Wildflower Greenway

We should  extend a thank you to the Mecklenburg County Parks and Rec Department in conjunction with Charlotte Water Department for the sorta secret wildflower greenway walk adjacent to McAlpine Creek Park. From what I understand, when Charlotte Water was installing a relief sewer line along the creek,  a seed mix was planted in this recently disturbed area to hold the soil.


Catherine Luckenbaugh, currently Currator of the Mecklenburg County Herbarium located at Reedy Creek Nature Preserve shared this:

“I spent several years of my career in private industry working out the right species mix and percent composition to achieve a native mix that would provide the nearly instantaneous erosion control properties that Charlotte Water needs…sounded easy when I started the project, but it did take some monitoring and trial and error to get what they needed. I’m just glad they’re still using it.”

This wildflower creekbank/greenway is also an example of plant communities, as discussed by Lisa Tompkins at the recent NCNPS Annual Picnic at Hagenstone Park. Drawing from the ideas in the recent book by Claudia West and Thomas Ranier, Planting in a Post-Wild World: Designing Plant Communities for Resilient Landscapes, Lisa described the various layers found in  plant communities, from green “mulch” to medium and tall wildflowers and grasses.

Do you ever find yourself wondering about some lovely wildflower you happened on in a Mecklenburg County park? Try this link to MeckFlora, a new and growing online tool for plant identification. It is organized by park, by flower color and plant type.

Our family has made it a point to wander this portion of the McAlpine Creek Greenway on a regular basis to see what is in bloom. These photos are from the greenway in mid June 2017, and the Rudbeckia display appears  to be at peak performance.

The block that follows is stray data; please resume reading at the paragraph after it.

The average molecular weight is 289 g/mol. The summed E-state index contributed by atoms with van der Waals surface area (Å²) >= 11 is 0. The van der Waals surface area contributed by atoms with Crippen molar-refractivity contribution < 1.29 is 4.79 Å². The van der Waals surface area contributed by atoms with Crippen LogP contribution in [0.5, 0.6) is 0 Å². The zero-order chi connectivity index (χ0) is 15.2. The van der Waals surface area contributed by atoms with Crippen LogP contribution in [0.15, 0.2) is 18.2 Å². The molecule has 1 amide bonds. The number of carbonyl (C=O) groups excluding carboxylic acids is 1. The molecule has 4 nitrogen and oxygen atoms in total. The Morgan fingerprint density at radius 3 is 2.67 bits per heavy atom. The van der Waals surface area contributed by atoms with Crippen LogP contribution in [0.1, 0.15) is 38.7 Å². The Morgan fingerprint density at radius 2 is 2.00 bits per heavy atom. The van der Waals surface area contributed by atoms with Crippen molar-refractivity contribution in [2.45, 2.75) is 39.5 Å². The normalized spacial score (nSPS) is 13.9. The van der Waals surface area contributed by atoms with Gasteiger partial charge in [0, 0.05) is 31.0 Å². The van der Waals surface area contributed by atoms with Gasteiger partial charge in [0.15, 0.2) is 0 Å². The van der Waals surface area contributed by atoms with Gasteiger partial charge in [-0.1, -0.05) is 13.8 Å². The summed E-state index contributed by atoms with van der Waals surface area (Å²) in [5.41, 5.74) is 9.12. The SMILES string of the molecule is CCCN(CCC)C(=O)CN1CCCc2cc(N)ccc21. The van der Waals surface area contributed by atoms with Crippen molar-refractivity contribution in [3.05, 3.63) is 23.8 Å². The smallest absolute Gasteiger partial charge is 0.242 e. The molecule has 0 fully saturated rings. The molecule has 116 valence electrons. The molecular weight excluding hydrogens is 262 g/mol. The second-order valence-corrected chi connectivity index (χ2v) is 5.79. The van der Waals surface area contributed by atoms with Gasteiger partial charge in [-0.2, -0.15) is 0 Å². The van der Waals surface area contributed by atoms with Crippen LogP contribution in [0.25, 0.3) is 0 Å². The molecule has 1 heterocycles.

IMG_5294Park at the Sardis Road parking lot (110 Old Bell Road Charlotte, NC 28270) and turn left from the parking lot access trial instead of right toward McAlpine Park. This unpaved, dirt trail wanders adjacent to McAlpine Creek toward Providence Road. Because of the recent sewer work, it remains sunny and open. And one note….please take home only photos….and leave the wildflowers in the park for others to enjoy.

Are You a Bee or Are You a Fly?

Spend a little time watching native plants in bloom and you are likely to witness a diverse array of colorful flying insects of all sizes, shapes, and colors.  Most  are seeking nectar, pollen, or both. Some will inadvertently transport pollen from one blossom to another.   Exactly what the native plant had in mind!

Some of these insects are likely to belong to our 4,000 species of native bees.   Others may be wasps.   A third and generally less well-known group are colorfully marked flies visiting flowers in search of nectar and pollen.    All three groups are important pollinators of native plants. A first step in identifying any one pollinator is deciding whether it is a bee, a wasp, or a fly.  And that is not always easy!

All 3 groups have bodies divided into a head, a thorax, and an abdomen.  All 3 groups have 6 legs and pairs of wings attached to the thorax.   Members of all 3 groups can be very colorful with intricate markings.  Bees tend to be hairy/fuzzy and wasps less so.

A carpenter bee and a Vespid wasp visit Titi blossoms.  Both have 2 pairs of wings.

Check the Wings and Wing Position

A fundamental difference between bees and flies is their number of wings.  Flies belong to the order Diptera and have a single pair of wings.   Bees and wasps have 2 pairs of wings, but the wings on either side of the body are linked.  In many cases, bees will rest with wings aligned on top of their abdomens while flies usually land with wings angled away from their bodies.